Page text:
Norman Fost
Kevin Wick / Longview Photography

Norman Fost, professor of pediatrics and bioethics at the University of Wisconsin, says: "I ask you in the audience to quickly name, in your own minds, a single elite athlete who's had a stroke or a heart attack while playing sports. It's hard to come up with one. Anabolic steroids do have undesirable side effects: acne, baldness, voice changes ... infertility. But sport itself is far more dangerous, and we don't prohibit it. The number of deaths from playing professional football and college football are 50 to 100 times higher than even the wild exaggerations about steroids. More people have died playing baseball than have died of steroid use."


Julian Savulescu
Kevin Wick / Longview Photography

Julian Savulescu, professor of practical ethics at the University of Oxford, says: "To say that we should reduce drugs in sport or eliminate them because they increase performance, is simply like saying that we should eliminate alcohol from parties because it increases sociability. So our proposal is that we allow a modest approach. ... Our proposal is enforceable, it frees up the limited resources to focus on drugs that may be affecting children, which we grant should not have access to drugs ... As we've argued, performance enhancement is not against the spirit of sport, it's been a part of sport through its whole history, and to be human is to be better, or at least to try to be better."


AGAINST THE MOTION

George Michael
Kevin Wick / Longview Photography

George Michael, a sportscaster and creator of the program Sports Machine, says: "I am not willing to pay the price for legalizing steroids and performance-enhancing drugs, because I've seen too often what it can do. I don't want to go to the cemetery and tell all the athletes who are dead there, 'Hey guys, soon you'll have a lot more of your friends coming, because we're going to legalize this stuff.' The only good news out of it? They wouldn't hear the news. Because they're all dead."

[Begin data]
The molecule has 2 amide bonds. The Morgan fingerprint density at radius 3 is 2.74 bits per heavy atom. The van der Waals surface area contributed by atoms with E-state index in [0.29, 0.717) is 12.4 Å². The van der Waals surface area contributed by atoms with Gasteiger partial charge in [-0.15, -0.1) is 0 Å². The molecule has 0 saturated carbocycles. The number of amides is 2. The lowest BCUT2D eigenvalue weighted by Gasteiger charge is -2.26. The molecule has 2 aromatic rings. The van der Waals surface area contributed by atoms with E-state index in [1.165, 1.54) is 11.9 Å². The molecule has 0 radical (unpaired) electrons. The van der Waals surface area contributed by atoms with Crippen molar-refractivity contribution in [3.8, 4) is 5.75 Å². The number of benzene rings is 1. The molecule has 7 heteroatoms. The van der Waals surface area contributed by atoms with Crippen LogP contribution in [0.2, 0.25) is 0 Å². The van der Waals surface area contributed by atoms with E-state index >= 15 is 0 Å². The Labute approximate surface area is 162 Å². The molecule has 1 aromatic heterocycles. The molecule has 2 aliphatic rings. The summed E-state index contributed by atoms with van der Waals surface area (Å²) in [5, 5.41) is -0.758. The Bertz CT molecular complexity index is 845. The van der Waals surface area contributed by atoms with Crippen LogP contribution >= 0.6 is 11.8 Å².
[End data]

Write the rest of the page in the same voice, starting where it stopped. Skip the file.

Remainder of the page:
Dale Murphy
Kevin Wick / Longview Photography

Dale Murphy, a former Major League Baseball outfielder who started the iWon't Cheat Foundation to help rid sports of drugs, says: "We need better testing, harsher punishments and people will decide not to get involved with performance-enhancing drugs. Gambling in baseball is the perfect example. The culture of professional baseball players is the one thing they know, and one thing they learn from the minute they sign a professional contract, is that if you gamble on the game in any way, shape or form, your career will be over."


Richard Pound
Kevin Wick / Longview Photography

Richard Pound, chairman of the World Anti-Doping Agency and a partner in the Canadian law firm Stikeman Elliott, says: "The use of performance-enhancing drugs is not accidental; it is planned and deliberate with the sole objective of getting an unfair advantage. I don't want my kids, or your kids, or anybody's kids to have to turn themselves into chemical stockpiles just because there are cheaters out there who don't care what they promised when they started to participate. I don't want my kids in the hands of a coach who would encourage, condone or allow the use of drugs among his or her athletes."


The Intelligence Squared U.S. series is produced in New York City by The Rosenkranz Foundation and for broadcast by WNYC.